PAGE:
AskNelly congratulates 68-year-old Svetlana Alexievich on last year’s Nobel prize for literature and on today’s American literary debut of Secondhand Time: The Last of the Soviets, just published by Random House.
Svetlana Alexievich, Nobel Laureate, U.S. Book Debut
Invention of new literary genre
Svetlana Alexievich received the Nobel Prize in part for inventing a new literary genre. Instead of describing historical events, she defines them through the actual voices of the ordinary men and women who have experienced them.
Secondhand Time: The Last of the Soviets
Originally written in 2013, this book is an oral history taken from ordinary Russian citizens discussing history and everyday events, as they try to make sense of how their lives have been unsettled by the turmoil they have experienced since the Nineties. They have watched the Soviet Union shatter, collapse, and then be replaced by a predatory form of capitalism that has left many Russians utterly bewildered and longing for old times.
Other books by Ms. Alexievich
Her first book, War’s Unwomanly Face (1985), is about Russian women who had combat roles in World War II, only to return home to be shunned. (It will be published by Random House in 2017.)
The Last Witnesses (1985), her second book, consists of the memories of Russians who were children during World War II.
Her third book, Zinky Boys (1992) got her arrested on charges of defaming the Soviet Army. This book is about Soviet soldiers in Afghanistan—thousands of whom were sent back to Russia in zinc coffins. The authorities felt that the testimonies given by returning soldiers and their families eroded the ideals of military heroism. Luckily, she was acquitted.
Voices From Chernobyl, 2006, is about the 1986 nuclear disaster in the Ukraine and, like all her books, it’s based on years of interviews. The people with whom she speaks try to make sense of radiation—invisible yet powerful—and the disintegration of their bodies and the poisoning of their land. The catastrophe becomes a metaphor for the implosion of the entire Soviet Union.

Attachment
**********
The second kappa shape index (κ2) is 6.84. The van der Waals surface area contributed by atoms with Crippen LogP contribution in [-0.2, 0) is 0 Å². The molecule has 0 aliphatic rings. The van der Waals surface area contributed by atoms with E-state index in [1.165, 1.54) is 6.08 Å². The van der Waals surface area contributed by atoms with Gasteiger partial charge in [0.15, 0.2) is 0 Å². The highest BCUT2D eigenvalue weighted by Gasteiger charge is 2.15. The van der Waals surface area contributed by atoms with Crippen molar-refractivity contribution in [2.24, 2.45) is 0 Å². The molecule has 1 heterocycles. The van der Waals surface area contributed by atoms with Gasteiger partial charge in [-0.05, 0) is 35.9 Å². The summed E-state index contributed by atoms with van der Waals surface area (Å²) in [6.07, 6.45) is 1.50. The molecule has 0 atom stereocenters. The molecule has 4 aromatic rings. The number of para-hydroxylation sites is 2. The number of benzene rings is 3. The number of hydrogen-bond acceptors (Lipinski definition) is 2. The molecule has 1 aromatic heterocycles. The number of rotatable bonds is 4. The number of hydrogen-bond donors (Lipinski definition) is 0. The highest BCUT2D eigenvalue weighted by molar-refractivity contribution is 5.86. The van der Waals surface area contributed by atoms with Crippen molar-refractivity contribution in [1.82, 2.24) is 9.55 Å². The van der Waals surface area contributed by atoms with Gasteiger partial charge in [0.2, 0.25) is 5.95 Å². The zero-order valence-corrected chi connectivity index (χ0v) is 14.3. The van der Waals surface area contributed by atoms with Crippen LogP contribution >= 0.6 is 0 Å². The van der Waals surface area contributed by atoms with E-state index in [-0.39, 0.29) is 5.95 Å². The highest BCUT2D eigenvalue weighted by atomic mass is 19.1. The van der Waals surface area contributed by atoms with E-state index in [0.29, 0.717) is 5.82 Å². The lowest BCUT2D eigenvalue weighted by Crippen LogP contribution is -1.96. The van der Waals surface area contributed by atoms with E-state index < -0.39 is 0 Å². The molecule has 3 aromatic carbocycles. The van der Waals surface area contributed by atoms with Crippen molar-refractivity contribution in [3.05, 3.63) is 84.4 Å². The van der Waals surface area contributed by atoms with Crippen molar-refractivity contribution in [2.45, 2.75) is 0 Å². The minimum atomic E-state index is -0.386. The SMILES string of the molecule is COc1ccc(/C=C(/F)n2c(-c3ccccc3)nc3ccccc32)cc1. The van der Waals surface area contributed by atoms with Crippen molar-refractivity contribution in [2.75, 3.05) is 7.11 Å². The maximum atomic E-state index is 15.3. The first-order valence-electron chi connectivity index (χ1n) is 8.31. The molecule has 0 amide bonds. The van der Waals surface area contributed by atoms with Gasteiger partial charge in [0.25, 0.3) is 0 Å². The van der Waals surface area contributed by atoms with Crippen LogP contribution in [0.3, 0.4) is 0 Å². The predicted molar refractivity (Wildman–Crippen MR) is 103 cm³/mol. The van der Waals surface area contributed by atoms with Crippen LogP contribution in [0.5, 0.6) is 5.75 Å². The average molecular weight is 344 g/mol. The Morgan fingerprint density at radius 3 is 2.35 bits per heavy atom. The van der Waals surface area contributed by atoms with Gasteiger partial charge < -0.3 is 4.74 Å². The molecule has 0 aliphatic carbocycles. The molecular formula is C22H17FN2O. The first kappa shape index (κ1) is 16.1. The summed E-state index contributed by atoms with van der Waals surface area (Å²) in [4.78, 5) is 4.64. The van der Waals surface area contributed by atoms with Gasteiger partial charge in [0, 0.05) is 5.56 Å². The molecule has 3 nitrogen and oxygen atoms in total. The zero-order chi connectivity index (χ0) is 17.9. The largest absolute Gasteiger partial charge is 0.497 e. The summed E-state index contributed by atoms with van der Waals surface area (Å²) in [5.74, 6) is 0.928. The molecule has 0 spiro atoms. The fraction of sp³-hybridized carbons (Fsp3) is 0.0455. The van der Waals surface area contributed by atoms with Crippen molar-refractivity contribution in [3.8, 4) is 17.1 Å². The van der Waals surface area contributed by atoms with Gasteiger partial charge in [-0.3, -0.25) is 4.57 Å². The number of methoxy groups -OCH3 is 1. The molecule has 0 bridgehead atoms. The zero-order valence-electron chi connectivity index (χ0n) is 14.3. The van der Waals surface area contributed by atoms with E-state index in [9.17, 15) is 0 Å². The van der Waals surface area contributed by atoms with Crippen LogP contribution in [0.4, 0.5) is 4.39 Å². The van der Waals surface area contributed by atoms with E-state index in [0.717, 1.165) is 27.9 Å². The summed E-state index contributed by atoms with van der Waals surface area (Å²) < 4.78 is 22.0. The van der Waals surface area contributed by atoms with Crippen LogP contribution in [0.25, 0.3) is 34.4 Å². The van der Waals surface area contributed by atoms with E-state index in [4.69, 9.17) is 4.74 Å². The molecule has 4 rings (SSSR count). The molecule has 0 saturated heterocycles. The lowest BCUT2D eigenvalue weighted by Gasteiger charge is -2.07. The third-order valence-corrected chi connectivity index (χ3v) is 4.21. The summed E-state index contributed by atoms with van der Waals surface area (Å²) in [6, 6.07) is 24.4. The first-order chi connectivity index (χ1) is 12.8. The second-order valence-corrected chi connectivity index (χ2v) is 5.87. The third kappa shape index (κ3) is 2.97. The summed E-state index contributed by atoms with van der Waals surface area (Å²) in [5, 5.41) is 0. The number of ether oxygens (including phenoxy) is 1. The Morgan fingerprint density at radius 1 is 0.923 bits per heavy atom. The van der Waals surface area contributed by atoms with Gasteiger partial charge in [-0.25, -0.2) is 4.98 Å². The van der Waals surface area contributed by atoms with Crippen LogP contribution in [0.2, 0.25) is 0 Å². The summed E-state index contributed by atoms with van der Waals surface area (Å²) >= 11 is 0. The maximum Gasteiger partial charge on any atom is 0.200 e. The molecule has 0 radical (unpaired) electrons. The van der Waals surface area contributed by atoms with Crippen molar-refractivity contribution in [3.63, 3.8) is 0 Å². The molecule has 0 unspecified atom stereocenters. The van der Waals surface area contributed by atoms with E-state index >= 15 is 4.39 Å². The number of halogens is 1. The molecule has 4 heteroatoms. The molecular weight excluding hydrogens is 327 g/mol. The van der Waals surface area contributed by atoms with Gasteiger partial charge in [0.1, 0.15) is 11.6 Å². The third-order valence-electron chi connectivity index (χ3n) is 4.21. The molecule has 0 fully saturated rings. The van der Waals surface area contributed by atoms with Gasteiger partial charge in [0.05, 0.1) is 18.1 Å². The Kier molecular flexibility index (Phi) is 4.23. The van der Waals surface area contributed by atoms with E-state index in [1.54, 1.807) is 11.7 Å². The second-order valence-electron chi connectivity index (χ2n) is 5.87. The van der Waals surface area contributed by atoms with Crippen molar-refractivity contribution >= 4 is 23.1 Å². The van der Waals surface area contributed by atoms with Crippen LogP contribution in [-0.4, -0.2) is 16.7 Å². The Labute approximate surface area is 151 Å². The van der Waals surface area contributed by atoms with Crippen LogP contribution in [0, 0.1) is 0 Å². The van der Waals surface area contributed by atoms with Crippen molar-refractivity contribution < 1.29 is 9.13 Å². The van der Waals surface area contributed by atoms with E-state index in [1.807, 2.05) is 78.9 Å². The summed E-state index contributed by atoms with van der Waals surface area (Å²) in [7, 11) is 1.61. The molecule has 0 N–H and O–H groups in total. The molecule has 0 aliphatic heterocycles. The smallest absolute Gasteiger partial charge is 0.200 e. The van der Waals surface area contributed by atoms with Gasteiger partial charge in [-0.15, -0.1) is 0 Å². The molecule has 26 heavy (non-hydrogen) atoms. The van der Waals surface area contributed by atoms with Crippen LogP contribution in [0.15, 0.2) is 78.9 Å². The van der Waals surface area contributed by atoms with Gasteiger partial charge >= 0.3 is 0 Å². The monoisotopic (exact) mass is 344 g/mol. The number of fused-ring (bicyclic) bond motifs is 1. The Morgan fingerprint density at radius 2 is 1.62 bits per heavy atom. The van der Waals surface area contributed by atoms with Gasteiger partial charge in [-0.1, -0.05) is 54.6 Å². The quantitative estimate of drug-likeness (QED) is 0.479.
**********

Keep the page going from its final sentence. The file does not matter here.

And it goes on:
Tired of war and politics, Ms. Alexievich is working on two new collections—aging and love. And once again she is preparing to travel across the former Soviet Union to gather her material in cozy private kitchens in a nation of 143 million people across 11 time zones.
Buying Secondhand Time: The Last of the Soviets online
Hardcover: $17.85; Kindle: $14.99
Hardcover: $18.35, free delivery
Ms. Alexievich was born in 1948 in the Ukraine to a Belarussian father (who never gave up his faith in socialism, but hated Stalin) and a Ukrainian mother. Both were teachers. She was deeply influenced by the war stories told by her grandmother. She studied journalism at the University of Minsk at a time when students had to ask permission to read Nietzsche and Freud (her request was denied).
For more information:
• nytimes.com - nobel laureate has English debute
• nytimes.com - book review - voices from a lost Russia
• bookdepository.com - Second-Hand Time